There has always been an argument about what is the better format for a game: One long league that runs into a year-end culminating playoff? Or the open circuit system currently used in Dota2 or Counter Strike?
I will examine this particular problem from just one point, the legacy of the team or players. Some have argued that too many tournaments become “meaningless,” that it would be better and easier if there was just one large culminating end-of-the-year event to decide the best team that year.
I agree on only one point: It would be easier. You wouldn’t need to think. For the average viewer who doesn’t want to exercise their brain or imagination, I suppose that is easier. You just tune in once at the very end and have one playoff decide a team’s entire legacy for the year.
But in scenes with an open circuit, it never works that way. Take for instance Starcraft 2. In 2015, Kim “sOs” Yoo Jin won Blizzcon. For any non-SC2 follower, they would assume then that he was the best player of the year. As an expert who has written and watched more SC2 than nearly everyone else on the entire planet, that couldn’t be farther from the truth.
These were the criteria I used: Results, consistency, dealing with multiple metas, paths, formats of tournaments, the level of players at any particular event, refinement of skill, innovation of a strategy — and X factors including composure, clutch, versatility, play style and series planning.
By those criteria, nine players had better claims to be the best SC2 player of the year before sOs. Yes, it was a great feat winning Blizzcon. Yes, Blizzcon is the most prestigious tournament in the SC2 Calendar. But winning the year-end tournament doesn’t mean you won the year. To earn that distinction, you have to win the whole year, not just one tournament near the end.
Here’s another way to think about it: Does one tournament mean more than winning multiple tournaments in the same amount of time? Joo “Zest” Sung Wook was the most dominant SC2 player for the first six months of this year. Sadly for him, he could only participate in two events, one of which he lost, and he won GSL. Now compare that to Lee “Life” Seung Hyun at the end of 2014 into 2015. In the same amount of time as Zest, Life won Blizzcon and took second at DreamHack Winter, fourth in SSL, first in GSL, first in IEM Taipei, top eight at SSL 2 and top four at Kespa Cup.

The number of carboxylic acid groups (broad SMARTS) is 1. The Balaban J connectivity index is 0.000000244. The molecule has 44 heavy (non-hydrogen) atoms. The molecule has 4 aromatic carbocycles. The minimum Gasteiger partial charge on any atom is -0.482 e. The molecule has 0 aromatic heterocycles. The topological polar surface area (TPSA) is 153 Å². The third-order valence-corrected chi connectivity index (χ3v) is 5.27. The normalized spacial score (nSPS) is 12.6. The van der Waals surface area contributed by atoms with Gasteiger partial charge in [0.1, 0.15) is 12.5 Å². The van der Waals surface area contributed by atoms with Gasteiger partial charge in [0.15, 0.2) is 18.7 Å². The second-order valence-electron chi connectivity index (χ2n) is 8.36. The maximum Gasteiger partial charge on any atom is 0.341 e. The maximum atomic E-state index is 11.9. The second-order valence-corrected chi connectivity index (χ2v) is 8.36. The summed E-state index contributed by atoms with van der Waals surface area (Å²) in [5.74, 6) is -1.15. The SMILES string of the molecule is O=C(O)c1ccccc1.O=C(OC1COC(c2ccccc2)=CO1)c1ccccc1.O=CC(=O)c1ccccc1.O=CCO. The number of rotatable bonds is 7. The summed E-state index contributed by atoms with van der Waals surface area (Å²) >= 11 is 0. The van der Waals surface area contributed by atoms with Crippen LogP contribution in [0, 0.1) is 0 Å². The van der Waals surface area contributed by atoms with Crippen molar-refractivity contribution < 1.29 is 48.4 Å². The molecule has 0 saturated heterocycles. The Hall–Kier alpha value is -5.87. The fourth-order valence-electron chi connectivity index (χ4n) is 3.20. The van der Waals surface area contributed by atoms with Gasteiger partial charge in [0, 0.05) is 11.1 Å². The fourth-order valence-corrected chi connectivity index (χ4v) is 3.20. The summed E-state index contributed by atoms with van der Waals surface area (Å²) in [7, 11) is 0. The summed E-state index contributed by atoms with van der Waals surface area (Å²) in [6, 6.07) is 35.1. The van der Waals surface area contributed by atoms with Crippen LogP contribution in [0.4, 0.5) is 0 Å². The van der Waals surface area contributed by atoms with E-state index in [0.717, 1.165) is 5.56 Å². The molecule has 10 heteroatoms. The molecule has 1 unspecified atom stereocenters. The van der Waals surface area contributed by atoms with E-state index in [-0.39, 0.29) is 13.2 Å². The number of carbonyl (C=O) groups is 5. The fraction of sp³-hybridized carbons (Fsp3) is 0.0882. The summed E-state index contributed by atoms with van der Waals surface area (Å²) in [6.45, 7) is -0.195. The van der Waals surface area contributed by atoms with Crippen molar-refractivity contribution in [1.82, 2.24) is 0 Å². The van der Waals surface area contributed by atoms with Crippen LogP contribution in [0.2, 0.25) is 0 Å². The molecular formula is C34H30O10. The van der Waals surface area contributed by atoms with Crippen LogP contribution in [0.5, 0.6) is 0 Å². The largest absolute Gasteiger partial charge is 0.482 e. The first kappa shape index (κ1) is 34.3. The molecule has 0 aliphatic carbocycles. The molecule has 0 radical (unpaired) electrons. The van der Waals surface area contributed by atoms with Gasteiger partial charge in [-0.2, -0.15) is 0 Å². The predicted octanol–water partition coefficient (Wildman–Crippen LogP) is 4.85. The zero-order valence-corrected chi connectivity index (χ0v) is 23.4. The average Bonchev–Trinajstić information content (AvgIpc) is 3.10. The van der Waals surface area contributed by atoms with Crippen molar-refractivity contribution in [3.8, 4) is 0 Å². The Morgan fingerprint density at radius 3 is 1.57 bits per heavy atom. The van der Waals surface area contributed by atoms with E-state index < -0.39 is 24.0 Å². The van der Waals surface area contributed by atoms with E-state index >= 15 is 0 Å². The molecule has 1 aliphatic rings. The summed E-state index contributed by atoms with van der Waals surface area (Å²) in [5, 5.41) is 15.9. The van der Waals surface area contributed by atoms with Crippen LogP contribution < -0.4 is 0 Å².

No matter how you cut it, Zest’s run in 2016 is nowhere near comparable to Life’s. It’s not Zest’s fault he has fewer opportunities, but that’s how it worked out.
Let’s look at Dota 2, which has an open circuit but also a giant year-end event called The International. Fans often say whoever wins that tournament is by default the best team of the year. If you follow that logic, then whoever got second is the second best team of the year, and so on and so forth. I doubt you could find a single expert or player who could legitimately say Digital Chaos, which finished runner-up to Wings, had a better year in terms of results than OG (won the Manila Major), Liquid (won EPICENTER and finished second at two majors) or Newbee (won Nanyang championships, second at EPICENTER, third at Manila Major).
It might be easy to credit whoever won the big one as the best team of the year, but it is also disingenuous and a discredit to the hard work and skill that teams display in every other tournament. Some fans argue that with too many tournaments are meaningless as they cannot find the value in each one, as if multiple tournaments dilute the value of each.
I’d argue the opposite. Multiple tournaments increase the value of each. Players will always give a game more weight when trying to win a tournament compared to winning a random league match. Instead of getting only the one, they get multiple chances to prove that they are the best over and over again. It is why teams like Ninjas in Pyjamas or Fnatic are hailed as the best teams ever in CS:GO. Why people still cite NiP’s 87-0 as a remarkable feat, or how Fnatic came to dominate an entire era — one of the most prolific and competitive in CS:GO’s history.
Every tournament matters, every win is tallied, every loss is recorded. We get to witness that struggle as the teams and players strive against each other over and over again. Each adds something to their legacy. And though it might get muddied and the casual viewer might not be able to understand it, that is the very spirit of competition: An eternal struggle between players or teams as they clash not just once, but as many times as it takes to prove who is the best in the world.
Cover photo courtesy of Blizzard.